The book follows these characters through a period of just a few tumultuous days, as Michael is released from prison, Leonie takes the children and her friend Misty to go pick him up, and Mam’s cancer reaches a critical stage. But even though the action only takes up a short time, we learn a tremendous amount about the characters. How Given, Leonie’s older brother, and Richie, the boy Pop knew at Parchman haunt them. How Leonie and JoJo each deal with those hauntings. How addiction and mass incarceration and systemic racism and the long shadow of lynchings and police brutality and more everyday violence and the hard work of being poor impact them all, deeply, generationally, indelibly.

The hauntings and the faith in VooDoo comforts like a gris-gris bag Pop gives JoJo and the stones Mam asks Leonie to gather from the cemetery as her life withers away make this book more than a straight up narrative; there is a sense of mysticism to it. Somehow Ward makes the characters seem both concrete and symbolic, people with real lives and also people who represent millions of lives, millions of souls touched by the myriad harms of being poor and black in America.

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I picked up Linger Awhile at a favorite used bookstore, Book & Bar in Portsmouth.  I’d been meaning to read Russell Hoban for some time, after reading an article several years ago about how under appreciated he was as a novelist — like many people I knew him as the author of the Frances books for children. When I’m in a used bookstore I like to hunt around for things I can’t find easily in libraries, and his work qualifies.

Linger Awhile is about an octogenarian Londoner (yes, the 2nd book in a row I’ve read with an octogenarian Londoner protagonist) named Irving Goodman who lusts after a Gene Autry cowgirl named Justine Trimble and engages Istvan Fallock, a sound engineer who brings in Chauncey Lim, proprietor of a photographic novelties shop, to help him bring her back to life from nothing but a video clip. On this wild premise, the novel grows and introduces a small circle of people impacted by Irv’s need for Justine.

Add a stoic Detective Inspector, a medical examiner who can’t explain why several saliva samples from different characters match, a parrot named Elijah who quotes spirituals and Hebrew scripture, a Kosher Chinese restaurant proprietress, and a live (as opposed to undead) love interest for Irv and you have a sci -fi vampire cowgirl murder mystery love story that is also quite funny. Linger Awhile is about what happens when men fall under the spell of pretty woman and will do anything to have her, but it’s also about life, love, and the human tendency to feel we are in control.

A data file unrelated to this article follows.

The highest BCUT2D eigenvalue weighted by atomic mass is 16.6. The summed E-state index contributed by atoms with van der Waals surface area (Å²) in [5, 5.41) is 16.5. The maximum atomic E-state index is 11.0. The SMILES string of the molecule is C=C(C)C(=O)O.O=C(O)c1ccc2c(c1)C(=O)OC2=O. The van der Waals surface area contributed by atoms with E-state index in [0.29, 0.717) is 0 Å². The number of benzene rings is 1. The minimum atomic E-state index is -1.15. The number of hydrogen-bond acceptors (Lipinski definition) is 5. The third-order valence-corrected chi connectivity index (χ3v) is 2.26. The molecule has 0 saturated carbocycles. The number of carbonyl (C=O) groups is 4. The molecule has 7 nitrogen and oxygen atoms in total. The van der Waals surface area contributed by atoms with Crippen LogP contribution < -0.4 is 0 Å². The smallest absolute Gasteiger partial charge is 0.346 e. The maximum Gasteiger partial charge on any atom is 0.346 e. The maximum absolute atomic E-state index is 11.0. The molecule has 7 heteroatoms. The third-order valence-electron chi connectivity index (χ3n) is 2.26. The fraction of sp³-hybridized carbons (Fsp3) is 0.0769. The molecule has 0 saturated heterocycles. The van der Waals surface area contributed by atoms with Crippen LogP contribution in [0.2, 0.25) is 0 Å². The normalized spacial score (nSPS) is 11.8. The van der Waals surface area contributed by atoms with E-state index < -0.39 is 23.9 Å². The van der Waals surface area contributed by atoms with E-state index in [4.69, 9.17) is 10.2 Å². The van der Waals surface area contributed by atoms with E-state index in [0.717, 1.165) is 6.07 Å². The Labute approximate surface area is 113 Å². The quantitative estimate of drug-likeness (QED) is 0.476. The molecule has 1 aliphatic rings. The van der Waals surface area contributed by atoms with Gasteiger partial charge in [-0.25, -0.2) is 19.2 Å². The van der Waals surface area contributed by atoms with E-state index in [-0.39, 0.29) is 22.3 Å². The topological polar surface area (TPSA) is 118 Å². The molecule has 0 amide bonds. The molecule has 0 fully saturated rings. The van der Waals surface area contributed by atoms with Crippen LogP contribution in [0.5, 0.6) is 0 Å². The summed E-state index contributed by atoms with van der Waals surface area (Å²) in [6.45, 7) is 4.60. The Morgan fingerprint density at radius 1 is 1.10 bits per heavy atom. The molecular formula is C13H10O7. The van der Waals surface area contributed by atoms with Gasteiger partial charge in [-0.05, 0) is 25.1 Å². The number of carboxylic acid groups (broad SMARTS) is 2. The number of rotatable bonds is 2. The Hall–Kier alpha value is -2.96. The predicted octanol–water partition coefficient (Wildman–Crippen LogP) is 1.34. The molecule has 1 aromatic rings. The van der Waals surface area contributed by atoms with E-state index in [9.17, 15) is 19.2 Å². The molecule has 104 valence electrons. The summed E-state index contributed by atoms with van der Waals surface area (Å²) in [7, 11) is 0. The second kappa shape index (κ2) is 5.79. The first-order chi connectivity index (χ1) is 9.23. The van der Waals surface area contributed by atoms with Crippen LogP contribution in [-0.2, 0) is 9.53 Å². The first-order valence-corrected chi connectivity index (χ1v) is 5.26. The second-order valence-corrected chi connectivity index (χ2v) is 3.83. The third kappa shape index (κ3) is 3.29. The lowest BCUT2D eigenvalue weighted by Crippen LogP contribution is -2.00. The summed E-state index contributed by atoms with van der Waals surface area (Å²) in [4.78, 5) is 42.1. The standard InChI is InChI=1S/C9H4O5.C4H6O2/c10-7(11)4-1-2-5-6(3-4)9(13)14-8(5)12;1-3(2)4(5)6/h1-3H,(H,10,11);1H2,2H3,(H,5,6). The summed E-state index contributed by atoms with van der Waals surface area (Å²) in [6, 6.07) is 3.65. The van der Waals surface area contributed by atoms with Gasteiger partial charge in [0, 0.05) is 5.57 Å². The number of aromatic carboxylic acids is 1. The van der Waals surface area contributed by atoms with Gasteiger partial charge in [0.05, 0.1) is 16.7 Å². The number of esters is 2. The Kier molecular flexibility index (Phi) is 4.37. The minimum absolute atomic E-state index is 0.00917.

A rollicking, highly entertaining read, and a cautionary tale of living with the consequences of hubris.

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This was the second of two birthday gifts by Vita Sackville-West (in November I reviewed The Edwardians). All Passion Spent is about Lady Slane, the eighty-eight year old recent widow of Lord Slane, former prime minister and former viceroy of India. It’s a short novel, only 169 pages, and covers a year in the old woman’s life. When the novel begins, her husband’s body is still in the house but their children have gathered to begin planning their mother’s future. She acquiesces to their plans for the funeral, and for her to distribute her jewels (which she doesn’t do as they hope) and sell the family home.

But then she quietly announces she is moving to a home in Hampstead which she recalls seeing for rent thirty years earlier. Remarkably, she makes this plan without knowing it is empty once again. Escaping her meddlesome offspring she takes the underground to Hampstead, meets the landlord/owner, Mr. Bucktrout, and makes plans to move in with her maid, Genoux. Baffled but somewhat relieved to have her out of their hair, the family all retreat. And Lady Slane and Genoux, along with their new friends Mr. Bucktrout and his handyman Mr. Gosheron, spend quiet, happy days in Hampstead.

Lady Slane spends time ruminating on her youth, and this is where the story really gets interesting. She had always been an obedient, introspective daughter, never revealing to her parents that she really wished to be an artist. Now she sits in the sun in Hampstead remembering her secret desire, and the way that she was swept into engagement and marriage. It’s interesting that Sackville-West, who defied her own parents wishes that she make a “good” match with a very wealthy man of ancient title and instead married Harold Nicholson, whose family’s title was only as old as Victoria and who had little income, so aptly describes the opposite experience, of a young woman doing what’s expected.

Into this reflective time of Lady Slane’s life, an old acquaintance, Mr. FitzGeorge, who turns out to be a friend of Kay, the son she feels is most like her, comes into her life and becomes her friend, awakening long forgotten emotions and memories. Sackville-West writes, “It disturbed her old-age peacefulness. It revived the perplexities of her youth. It shocked her slightly, and pleased her more than it shocked. It was the very last thing she had ever expected — she whose days were now made up of retrospect and of only one anticipation.”

There are some delicious twists from this point on that I can’t give away. I adored the characters, even the loathsome, squabbling, money-grubbing family members. I loved the descriptions of Lady Slane’s life and homes. The story is charming. And the ending is just right. There’s a scene with a museum director, a police inspector, and Kay towards the end of the book that is funny and dramatic and dark in the excellent way of English literary novels. It’s a book that needs to be filmed (I understand there is an adaptation from 1986, but I can imagine one with Hugh Grant as Kay).

Smart, funny, insightful, an examination of the roles of women in Edwardian society. It was just what I needed after a difficult read.